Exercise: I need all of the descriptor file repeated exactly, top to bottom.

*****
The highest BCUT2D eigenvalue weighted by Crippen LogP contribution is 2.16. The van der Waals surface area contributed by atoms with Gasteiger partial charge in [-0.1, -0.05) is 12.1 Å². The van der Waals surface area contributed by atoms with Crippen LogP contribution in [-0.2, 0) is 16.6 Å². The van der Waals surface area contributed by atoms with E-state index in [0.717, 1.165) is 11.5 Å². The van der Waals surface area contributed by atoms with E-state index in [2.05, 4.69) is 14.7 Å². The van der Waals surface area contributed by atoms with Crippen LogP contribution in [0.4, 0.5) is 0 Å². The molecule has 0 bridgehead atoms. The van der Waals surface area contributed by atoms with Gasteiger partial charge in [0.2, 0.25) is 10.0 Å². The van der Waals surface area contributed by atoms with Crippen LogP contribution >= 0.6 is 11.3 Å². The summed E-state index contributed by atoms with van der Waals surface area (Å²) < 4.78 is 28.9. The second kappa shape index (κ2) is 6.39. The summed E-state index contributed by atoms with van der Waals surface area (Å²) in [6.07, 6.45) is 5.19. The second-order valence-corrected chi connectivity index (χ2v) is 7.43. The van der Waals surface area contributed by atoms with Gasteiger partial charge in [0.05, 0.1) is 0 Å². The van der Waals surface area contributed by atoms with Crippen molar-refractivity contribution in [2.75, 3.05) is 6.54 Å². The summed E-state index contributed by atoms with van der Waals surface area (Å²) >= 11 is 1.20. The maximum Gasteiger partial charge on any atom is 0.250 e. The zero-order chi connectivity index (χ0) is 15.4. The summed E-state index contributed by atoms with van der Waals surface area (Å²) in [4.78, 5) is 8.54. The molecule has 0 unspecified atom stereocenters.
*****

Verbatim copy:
The highest BCUT2D eigenvalue weighted by Crippen LogP contribution is 2.16. The van der Waals surface area contributed by atoms with Gasteiger partial charge in [-0.1, -0.05) is 12.1 Å². The van der Waals surface area contributed by atoms with Crippen LogP contribution in [-0.2, 0) is 16.6 Å². The van der Waals surface area contributed by atoms with E-state index in [0.717, 1.165) is 11.5 Å². The van der Waals surface area contributed by atoms with E-state index in [2.05, 4.69) is 14.7 Å². The van der Waals surface area contributed by atoms with Crippen LogP contribution in [0.4, 0.5) is 0 Å². The molecule has 0 bridgehead atoms. The van der Waals surface area contributed by atoms with Gasteiger partial charge in [0.2, 0.25) is 10.0 Å². The van der Waals surface area contributed by atoms with Crippen LogP contribution >= 0.6 is 11.3 Å². The summed E-state index contributed by atoms with van der Waals surface area (Å²) < 4.78 is 28.9. The second kappa shape index (κ2) is 6.39. The summed E-state index contributed by atoms with van der Waals surface area (Å²) in [6.07, 6.45) is 5.19. The second-order valence-corrected chi connectivity index (χ2v) is 7.43. The van der Waals surface area contributed by atoms with Gasteiger partial charge in [0.05, 0.1) is 0 Å². The van der Waals surface area contributed by atoms with Crippen molar-refractivity contribution in [2.75, 3.05) is 6.54 Å². The summed E-state index contributed by atoms with van der Waals surface area (Å²) >= 11 is 1.20. The maximum Gasteiger partial charge on any atom is 0.250 e. The zero-order chi connectivity index (χ0) is 15.4. The summed E-state index contributed by atoms with van der Waals surface area (Å²) in [4.78, 5) is 8.54. The molecule has 0 unspecified atom stereocenters.